Anthony (Tony) Tjan is the founder/ CEO of Cue Ball, a a venture and early growth
equity firm investing in the information media and consumer sectorswrote a recent blog entry for the HBR.com site called Great Entrepreneurs’ Secret: Smarts, Guts, and Luck. On the surface those are three secrets we’ve heard before, but I like some of the lines he has. I pulled some out:
The best self-made entrepreneurs possess outstanding street smarts, intuition, emotional and conceptual intelligence
as much as–and often more so than–book smarts, analytics, and
managerial intelligence. It is why founders are usually very good
getting companies to a certain level, but usually less good at scaling
their idea. The CEO who scales a company probably did could not have
founded the business and, vice versa, the person who founded it
probably could not have scaled it. The exceptions of Michael Dell,
Steve Jobs, Bill Gates, and Howard Schultz are just that: exceptions.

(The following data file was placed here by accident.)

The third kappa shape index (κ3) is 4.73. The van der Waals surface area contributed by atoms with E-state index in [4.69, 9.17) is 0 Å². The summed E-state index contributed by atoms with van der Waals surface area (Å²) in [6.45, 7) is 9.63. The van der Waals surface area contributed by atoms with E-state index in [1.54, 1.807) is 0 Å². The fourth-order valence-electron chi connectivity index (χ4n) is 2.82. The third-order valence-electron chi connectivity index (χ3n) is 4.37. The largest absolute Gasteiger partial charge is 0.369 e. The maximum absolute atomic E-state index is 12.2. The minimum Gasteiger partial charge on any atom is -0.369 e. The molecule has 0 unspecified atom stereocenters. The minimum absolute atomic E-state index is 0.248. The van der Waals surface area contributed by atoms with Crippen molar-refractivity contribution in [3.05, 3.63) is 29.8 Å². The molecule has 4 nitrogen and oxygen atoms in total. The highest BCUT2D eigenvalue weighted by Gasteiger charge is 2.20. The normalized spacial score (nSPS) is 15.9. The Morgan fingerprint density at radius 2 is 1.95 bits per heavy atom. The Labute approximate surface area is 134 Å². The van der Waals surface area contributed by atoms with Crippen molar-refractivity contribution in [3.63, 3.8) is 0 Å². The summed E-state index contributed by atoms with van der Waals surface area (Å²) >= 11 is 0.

They possessed the rare capability to bridge across the analytical and the creative,
across the left and the right side of the brain. For our early stage
investments, I am biased toward the right side- the more creative,
conceptual and street smarts. “Visionary Skills 101”, just does not
seem to be on many MBA curriculums.
Great entrepreneurs have the guts to go after big ideas. They are
willing to put themselves out there when most worry about, “What will
others think?” The definition of entrepreneurship that Harvard Business School Professor Bill Sahlman made
prolific- “the relentless pursuit of opportunity without regard to
resources” forms the center of the entrepreneurial mindset. Entrepreneurs don’t worry about the resources they lack, but about the resourcefulness required to get the big idea done.
Recognizing that luck is part of the success formula helps maintain the
necessary and important humility during the entrepreneurial journey and
beyond. Circumstances beyond one’s control will always occur. Accepting
this vulnerability and understanding that sometimes you just need the
cards dealt in your favor is necessary to maintain the conviction,
courage, and momentum of entrepreneurial enterprises.
Working Thought 3/18/08
A Brief Answer as to “Yes” and “No”